On the birdwatching front (American style, that is; just wanted to clarify), I saw two of my favorites in fairly quick succession last month, and then saw one of my lesser favorites perched in an interesting location.
During a recent southbound drive along Highway 17 through the Francis Marion National Forest, I saw a large letter “V” hovering in my left peripheral visual field. Not knowing if I was having a stroke, hallucinating or witnessing a UFO invasion, I looked quickly and directly to the left and noticed that the “V” was attached to the body of a swallow-tailed kite, easily one of the most spectacular birds in North America, and the kind of creature that can make anyone feel like an ornithological hero because anyone can identify it.
The problem is they’re rare, so therefore sightings are uncommon. At my relatively senescent age, I’ve only had three previous sightings: Once during the 1990’s in the middle of the Santee Delta and twice during the early 1980’s while playing golf at — of all places — Shadowmoss Golf Club off Highway 61 in the vicinity of the historic plantation corridor.
A few days later I was driving through some land on Johns Island and saw a small bird flitting around with a blue head, chartreuse nape, a red breast and olive green wings. Not knowing if I was having a stroke or had inadvertently consumed the wrong type of wild mushroom, I was relieved and delighted to realize that I had spotted a male painted bunting (or “nonpareil,” as some people like to call them; French for “without equal”), easily one of the most spectacular birds in North America, and the kind of creature that can make anyone feel like an ornithological hero because anyone can identify it.
The problem is they’re rare, so therefore sightings are uncommon. At my relatively senescent age, I’ve only had three previous sightings: Once on Kiawah, another time on Johns Island and once during the 1980’s while playing golf at — of all places — Shadowmoss Golf Club, which can be found off Highway 61 on the way down to the historic gardens.
A few days later my wife and I were on the way in to have supper at Heart Woodfire Kitchen, one of our favorite restaurants, just off Folly Road in the building that was once home to Duffy Ingle’s quirky Daily Dose restaurant. I heard sort of a familiar high-pitched shriek and knew there had to be an osprey in the area. Sure enough, I looked up and couldn’t believe my eyes. There, atop a 100-foot cell phone tower in the back of the lot, was an osprey nest. What a remarkable use for an otherwise unattractive structure!
The osprey is one of our most beautiful raptors and it’s the kind of creature that can make anyone feel like an ornithological hero because they’re so easy to identify. There’s no problem; they’re again commonplace, now that DDT and lead emissions have been curbed. At my relatively senescent age, I’ve had lots of sightings.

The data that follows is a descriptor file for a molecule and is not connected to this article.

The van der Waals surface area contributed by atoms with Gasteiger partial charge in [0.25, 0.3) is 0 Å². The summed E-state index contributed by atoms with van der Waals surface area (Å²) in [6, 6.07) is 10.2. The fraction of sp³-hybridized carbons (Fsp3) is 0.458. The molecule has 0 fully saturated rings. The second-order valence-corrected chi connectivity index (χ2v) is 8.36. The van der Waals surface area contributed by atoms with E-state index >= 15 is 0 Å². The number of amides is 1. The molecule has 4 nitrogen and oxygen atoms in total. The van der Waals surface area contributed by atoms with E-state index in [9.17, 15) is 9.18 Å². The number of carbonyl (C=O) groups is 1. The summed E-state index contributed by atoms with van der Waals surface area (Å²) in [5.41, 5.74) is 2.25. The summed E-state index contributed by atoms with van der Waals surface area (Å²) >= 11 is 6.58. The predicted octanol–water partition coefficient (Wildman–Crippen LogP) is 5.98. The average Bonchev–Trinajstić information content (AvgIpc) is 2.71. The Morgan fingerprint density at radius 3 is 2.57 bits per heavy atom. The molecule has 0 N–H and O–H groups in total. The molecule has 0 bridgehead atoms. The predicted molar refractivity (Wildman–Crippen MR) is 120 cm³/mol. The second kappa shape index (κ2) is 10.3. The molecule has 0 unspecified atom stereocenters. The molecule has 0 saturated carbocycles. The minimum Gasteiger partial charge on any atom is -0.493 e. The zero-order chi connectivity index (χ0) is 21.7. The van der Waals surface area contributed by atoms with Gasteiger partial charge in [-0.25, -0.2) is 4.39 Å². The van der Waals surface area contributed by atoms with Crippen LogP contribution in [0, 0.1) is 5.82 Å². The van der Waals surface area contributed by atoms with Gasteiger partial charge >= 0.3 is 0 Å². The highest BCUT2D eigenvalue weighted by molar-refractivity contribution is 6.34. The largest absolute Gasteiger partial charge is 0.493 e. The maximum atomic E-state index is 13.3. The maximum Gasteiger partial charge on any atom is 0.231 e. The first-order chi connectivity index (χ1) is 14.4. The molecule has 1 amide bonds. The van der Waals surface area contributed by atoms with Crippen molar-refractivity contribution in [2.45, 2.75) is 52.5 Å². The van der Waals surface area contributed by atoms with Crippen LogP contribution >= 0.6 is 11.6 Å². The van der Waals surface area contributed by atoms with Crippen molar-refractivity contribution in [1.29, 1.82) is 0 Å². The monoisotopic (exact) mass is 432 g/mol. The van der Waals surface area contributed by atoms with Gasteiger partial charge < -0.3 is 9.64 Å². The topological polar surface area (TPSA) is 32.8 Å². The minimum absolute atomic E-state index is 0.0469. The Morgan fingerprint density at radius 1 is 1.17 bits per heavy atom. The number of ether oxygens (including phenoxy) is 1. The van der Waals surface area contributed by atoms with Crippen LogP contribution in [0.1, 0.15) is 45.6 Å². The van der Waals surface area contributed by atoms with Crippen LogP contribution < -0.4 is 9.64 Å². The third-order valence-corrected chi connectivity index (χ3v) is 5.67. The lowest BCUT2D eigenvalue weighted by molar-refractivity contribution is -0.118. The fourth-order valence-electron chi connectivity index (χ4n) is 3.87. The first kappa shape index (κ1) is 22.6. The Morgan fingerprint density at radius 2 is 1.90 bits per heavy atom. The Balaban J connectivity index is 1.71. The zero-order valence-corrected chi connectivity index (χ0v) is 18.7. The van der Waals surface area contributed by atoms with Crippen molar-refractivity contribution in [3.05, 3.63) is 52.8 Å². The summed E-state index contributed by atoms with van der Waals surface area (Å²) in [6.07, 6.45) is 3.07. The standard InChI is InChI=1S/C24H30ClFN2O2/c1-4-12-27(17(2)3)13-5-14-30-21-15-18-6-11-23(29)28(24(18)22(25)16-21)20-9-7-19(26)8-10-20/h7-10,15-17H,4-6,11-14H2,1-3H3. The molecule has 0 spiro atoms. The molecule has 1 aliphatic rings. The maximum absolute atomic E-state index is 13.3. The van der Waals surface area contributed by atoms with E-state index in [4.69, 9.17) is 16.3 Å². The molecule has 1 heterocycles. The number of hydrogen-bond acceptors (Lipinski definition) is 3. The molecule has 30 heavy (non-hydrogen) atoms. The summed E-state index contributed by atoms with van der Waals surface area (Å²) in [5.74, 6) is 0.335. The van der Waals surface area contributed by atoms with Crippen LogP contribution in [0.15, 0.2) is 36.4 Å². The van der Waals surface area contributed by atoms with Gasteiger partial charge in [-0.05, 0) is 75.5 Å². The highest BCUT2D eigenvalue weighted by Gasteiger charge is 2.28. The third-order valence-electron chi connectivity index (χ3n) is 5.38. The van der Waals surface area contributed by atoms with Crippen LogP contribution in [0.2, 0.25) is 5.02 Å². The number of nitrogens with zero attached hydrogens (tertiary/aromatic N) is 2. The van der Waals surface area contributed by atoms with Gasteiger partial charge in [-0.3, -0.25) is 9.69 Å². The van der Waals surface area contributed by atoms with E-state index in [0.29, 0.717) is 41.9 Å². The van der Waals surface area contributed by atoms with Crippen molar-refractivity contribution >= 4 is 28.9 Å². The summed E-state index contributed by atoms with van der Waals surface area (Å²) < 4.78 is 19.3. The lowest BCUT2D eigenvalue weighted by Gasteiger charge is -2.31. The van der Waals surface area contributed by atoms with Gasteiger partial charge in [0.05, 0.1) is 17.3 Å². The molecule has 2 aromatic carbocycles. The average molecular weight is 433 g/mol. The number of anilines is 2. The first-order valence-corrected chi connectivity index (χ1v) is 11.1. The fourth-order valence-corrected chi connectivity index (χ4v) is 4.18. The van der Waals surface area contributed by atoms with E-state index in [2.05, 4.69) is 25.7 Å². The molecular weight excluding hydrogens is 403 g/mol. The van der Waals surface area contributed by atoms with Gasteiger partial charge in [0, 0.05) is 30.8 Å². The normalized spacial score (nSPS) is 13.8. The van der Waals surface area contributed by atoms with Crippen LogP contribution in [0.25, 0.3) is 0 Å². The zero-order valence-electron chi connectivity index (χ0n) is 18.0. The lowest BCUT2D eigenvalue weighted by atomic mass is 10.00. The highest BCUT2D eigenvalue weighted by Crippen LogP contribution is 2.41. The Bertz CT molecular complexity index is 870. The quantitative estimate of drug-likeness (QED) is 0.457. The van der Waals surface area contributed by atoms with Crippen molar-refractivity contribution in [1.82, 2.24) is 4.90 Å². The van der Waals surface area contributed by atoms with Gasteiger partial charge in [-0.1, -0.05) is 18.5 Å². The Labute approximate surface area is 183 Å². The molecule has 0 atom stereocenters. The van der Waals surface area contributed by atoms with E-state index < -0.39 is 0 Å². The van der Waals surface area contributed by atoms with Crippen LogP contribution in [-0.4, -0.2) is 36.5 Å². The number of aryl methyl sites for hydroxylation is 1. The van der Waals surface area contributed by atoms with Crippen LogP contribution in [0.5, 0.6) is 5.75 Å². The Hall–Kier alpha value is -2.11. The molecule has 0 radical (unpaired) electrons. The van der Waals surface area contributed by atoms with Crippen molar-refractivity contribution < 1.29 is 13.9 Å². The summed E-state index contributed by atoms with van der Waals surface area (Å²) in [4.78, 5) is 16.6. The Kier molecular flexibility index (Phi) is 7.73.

And although I personally haven’t seen any there, I’m sure they can be found at — of all places — Shadowmoss Golf Club, if you happen to be driving through the area.
Sorting through a bit of the mail, Paul Vecellio makes the following observation about the Gatsby column which ran here a few weeks ago, in which I referred to the 1974 Robert Redford movie adaptation as “insipid” and “boring.”
“I have no argument with most of your column,” he writes.
“However, film is considered a director’s medium. At least that’s what I was taught in college.
Therefore, ‘insipid’ and ‘boring’ or not, the 1974 version of Gatsby would be more accurately described as the Jack Clayton version that starred Robert Redford.”
Mr. Vecellio is right, and I stand corrected.
And speaking of F. Scott Fitzgerald, Walter Duane would also recommend “Tender is the Night,” the title of which Mr. Duane suspects was inspired by Keats’ “Ode to a Nightingale”.
“If you’ve never read ‘Tender is the Night,’ read it. If you have read it but it’s been some time, reread it.
“The book deals with the corruption that can be caused by wealth. It also has some references to incest and ‘homo-sexuality’, subjects that were taboo at the time. Was it partially autobiographical? Who am I to judge?”
And still on the subject of nicknames, Honey Johnson says she received hers at birth. “It took me through kindergarten, but I was saddled with ‘Helen Elizabeth’ for the next twelve years.
“Finally, at the College of Charleston, my nickname had a rebirth!
“I remember reading that we, in the South, are intent about nicknaming to make sure that our children know they are loved. Best rationale I ever heard of!”
Edward M. Gilbreth is a Charleston physician. Reach him at edwardgilbreth@ comcast.net.